Aid organizations, nongovernmental organizations and intergovernmental organizations do not always have adequate funding and capacity to protect people from homelessness. Without assistance, homeless people may stay with relatives or a host family; those without that option may resort to living in settlements made up of makeshift structures. Others find shelter in more secure displacement camps, such as UNHCR’s South Ubangi Mole refugee camp in northwestern DRC, which has 15,000 inhabitants.

However, none of these situations is totally secure; armed individuals occasionally pass security checkpoints to assault inhabitants of displacement camps. Limited funding, close living conditions and insufficient sanitation do not allow residents of camps to protect themselves. This makes it easier for communicable illnesses like cholera, Ebola and COVID-19 to spread.

Humanitarian aid organizations and data-gathering agencies, along with local volunteers, lead the charge in helping track and mitigate homelessness and its effects. It is no small task to accurately measure the extent of displacement. The DRC’s massive size, porous borders and challenging geography all add to the challenge of this job.

Although the Congolese government does not have its own mechanism for tracking internal displacement, outside organizations present in the DRC have developed tools to assist. The Internal Displacement Monitoring Centre uses the latest technology to compile information from organizations and locals to provide an accurate picture of displacement in the region. Its tools bring together research, real-time reports and satellite imaging to assess where the greatest needs currently are. Some other organizations also assisting displaced people in the DRC are USAID and Amnesty International.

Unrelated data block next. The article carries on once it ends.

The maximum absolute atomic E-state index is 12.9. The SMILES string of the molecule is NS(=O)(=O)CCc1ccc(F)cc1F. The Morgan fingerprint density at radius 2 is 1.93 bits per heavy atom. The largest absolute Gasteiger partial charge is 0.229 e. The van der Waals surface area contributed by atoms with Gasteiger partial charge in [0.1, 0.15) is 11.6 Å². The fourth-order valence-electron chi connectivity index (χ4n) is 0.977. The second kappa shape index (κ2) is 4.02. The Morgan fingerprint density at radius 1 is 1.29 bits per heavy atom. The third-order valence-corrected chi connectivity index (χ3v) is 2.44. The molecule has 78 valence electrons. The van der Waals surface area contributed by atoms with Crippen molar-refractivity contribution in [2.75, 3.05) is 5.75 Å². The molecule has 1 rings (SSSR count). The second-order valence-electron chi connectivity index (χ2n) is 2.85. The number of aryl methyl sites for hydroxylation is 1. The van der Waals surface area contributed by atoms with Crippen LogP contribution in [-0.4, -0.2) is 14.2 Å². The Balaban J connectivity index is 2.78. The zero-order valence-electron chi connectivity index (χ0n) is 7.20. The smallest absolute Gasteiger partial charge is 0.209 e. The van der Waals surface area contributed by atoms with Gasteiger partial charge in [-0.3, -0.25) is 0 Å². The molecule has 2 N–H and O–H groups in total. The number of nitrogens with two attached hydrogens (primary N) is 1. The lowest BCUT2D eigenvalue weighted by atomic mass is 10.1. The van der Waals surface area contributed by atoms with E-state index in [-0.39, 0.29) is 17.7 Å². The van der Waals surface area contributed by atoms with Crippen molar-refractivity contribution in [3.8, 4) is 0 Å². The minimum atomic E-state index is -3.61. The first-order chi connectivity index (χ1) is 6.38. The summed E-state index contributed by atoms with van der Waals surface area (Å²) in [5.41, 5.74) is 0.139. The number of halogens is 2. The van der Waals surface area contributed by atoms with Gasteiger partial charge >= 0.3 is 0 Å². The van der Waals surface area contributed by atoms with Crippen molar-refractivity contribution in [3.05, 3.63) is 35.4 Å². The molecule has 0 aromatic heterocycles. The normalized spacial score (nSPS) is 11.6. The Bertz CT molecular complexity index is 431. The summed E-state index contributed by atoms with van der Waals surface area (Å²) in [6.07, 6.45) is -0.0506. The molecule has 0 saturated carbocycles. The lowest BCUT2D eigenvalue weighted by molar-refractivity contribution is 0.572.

Hope for the Homeless

Though the DRC may still have miles to go, the U.S. House Foreign Affairs Committee recently introduced H. Res 531 and H.R. 1191, a simple resolution and bill, respectively, which are aimed at protecting Congolese children. These measures, along with other existing laws, could help create more accountability for foreign entities who allow exploitation and violence that contribute to displacement and homelessness.

At a recent security council meeting, Leila Zerrougui, Head of the United Nations Organization Stabilization Mission in the Democratic Republic of the Congo (MONUSCO) commended President Tshikesedi’s “reform agenda and improved relations with neighboring countries” as evidence of improvement in the DRC. President Tshikesedi himself seemed optimistic during these talks; he reiterated the gains he has made in securing the country since his election in 2019 and renewing his commitment to securing a brighter future for his people.

– Andrea Kruger
Photo: Flickr

Healthcare In DjiboutiDjibouti is a coastal country located in the horn of Africa. In 2017, the country’s population was 1.1 million. However, despite the issues the country faces, there have also been recent major achievements of Healthcare in Djibouti.

Battles of Healthcare in Djibouti

Djibouti battles occasional natural disasters and receives many refugees from neighboring countries. These two challenges increase the displacement of people. As a result, this exposes them to different dangerous diseases and also leads to uneven health care accessibility. As reported by Reliefweb, regular measles outbreaks were recorded in 2018 and 2019 in Djibouti City. Additionally, 30,304 malaria cases were reported in the first half of 2019. The country’s health sector budget takes 6.73% of the government’s expenditures. The health sector focused on improving health care accessibility in rural areas, distribution of vaccines, maternal services to mothers and children and universal health coverage in the country.